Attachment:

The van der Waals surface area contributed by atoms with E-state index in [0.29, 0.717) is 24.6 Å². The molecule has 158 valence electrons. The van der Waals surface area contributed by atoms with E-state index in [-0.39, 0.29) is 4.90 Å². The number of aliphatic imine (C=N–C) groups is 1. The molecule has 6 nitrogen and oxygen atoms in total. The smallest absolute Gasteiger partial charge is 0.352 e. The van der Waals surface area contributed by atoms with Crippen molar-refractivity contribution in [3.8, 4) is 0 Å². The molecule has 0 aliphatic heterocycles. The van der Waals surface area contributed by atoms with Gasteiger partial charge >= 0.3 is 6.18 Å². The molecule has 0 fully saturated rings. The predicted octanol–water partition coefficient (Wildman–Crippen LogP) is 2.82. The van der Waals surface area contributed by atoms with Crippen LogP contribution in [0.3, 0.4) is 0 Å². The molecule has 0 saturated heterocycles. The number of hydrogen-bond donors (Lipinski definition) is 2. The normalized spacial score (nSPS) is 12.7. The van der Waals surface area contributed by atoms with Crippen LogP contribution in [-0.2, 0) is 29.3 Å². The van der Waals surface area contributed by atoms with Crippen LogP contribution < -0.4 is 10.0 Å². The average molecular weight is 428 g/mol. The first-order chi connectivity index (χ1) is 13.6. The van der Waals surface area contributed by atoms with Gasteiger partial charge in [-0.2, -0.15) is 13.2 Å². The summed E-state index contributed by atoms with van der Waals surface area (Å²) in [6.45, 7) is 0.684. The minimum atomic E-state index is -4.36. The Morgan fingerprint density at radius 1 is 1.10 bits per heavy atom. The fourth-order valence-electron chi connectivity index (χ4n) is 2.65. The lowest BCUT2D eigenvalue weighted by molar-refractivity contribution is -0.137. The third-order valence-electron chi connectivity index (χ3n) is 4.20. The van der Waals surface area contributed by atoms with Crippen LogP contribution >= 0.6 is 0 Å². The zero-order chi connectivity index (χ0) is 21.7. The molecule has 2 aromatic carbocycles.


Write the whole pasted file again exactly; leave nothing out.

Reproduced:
The van der Waals surface area contributed by atoms with E-state index in [0.29, 0.717) is 24.6 Å². The molecule has 158 valence electrons. The van der Waals surface area contributed by atoms with E-state index in [-0.39, 0.29) is 4.90 Å². The number of aliphatic imine (C=N–C) groups is 1. The molecule has 6 nitrogen and oxygen atoms in total. The smallest absolute Gasteiger partial charge is 0.352 e. The van der Waals surface area contributed by atoms with Crippen molar-refractivity contribution in [3.8, 4) is 0 Å². The molecule has 0 aliphatic heterocycles. The van der Waals surface area contributed by atoms with Gasteiger partial charge >= 0.3 is 6.18 Å². The molecule has 0 fully saturated rings. The predicted octanol–water partition coefficient (Wildman–Crippen LogP) is 2.82. The van der Waals surface area contributed by atoms with Crippen LogP contribution in [0.3, 0.4) is 0 Å². The molecule has 0 saturated heterocycles. The number of hydrogen-bond donors (Lipinski definition) is 2. The normalized spacial score (nSPS) is 12.7. The van der Waals surface area contributed by atoms with Crippen LogP contribution in [-0.2, 0) is 29.3 Å². The van der Waals surface area contributed by atoms with Crippen LogP contribution < -0.4 is 10.0 Å². The average molecular weight is 428 g/mol. The first-order chi connectivity index (χ1) is 13.6. The van der Waals surface area contributed by atoms with Gasteiger partial charge in [-0.2, -0.15) is 13.2 Å². The summed E-state index contributed by atoms with van der Waals surface area (Å²) in [6.45, 7) is 0.684. The minimum atomic E-state index is -4.36. The Morgan fingerprint density at radius 1 is 1.10 bits per heavy atom. The fourth-order valence-electron chi connectivity index (χ4n) is 2.65. The lowest BCUT2D eigenvalue weighted by molar-refractivity contribution is -0.137. The third-order valence-electron chi connectivity index (χ3n) is 4.20. The van der Waals surface area contributed by atoms with Crippen LogP contribution >= 0.6 is 0 Å². The zero-order chi connectivity index (χ0) is 21.7. The molecule has 2 aromatic carbocycles.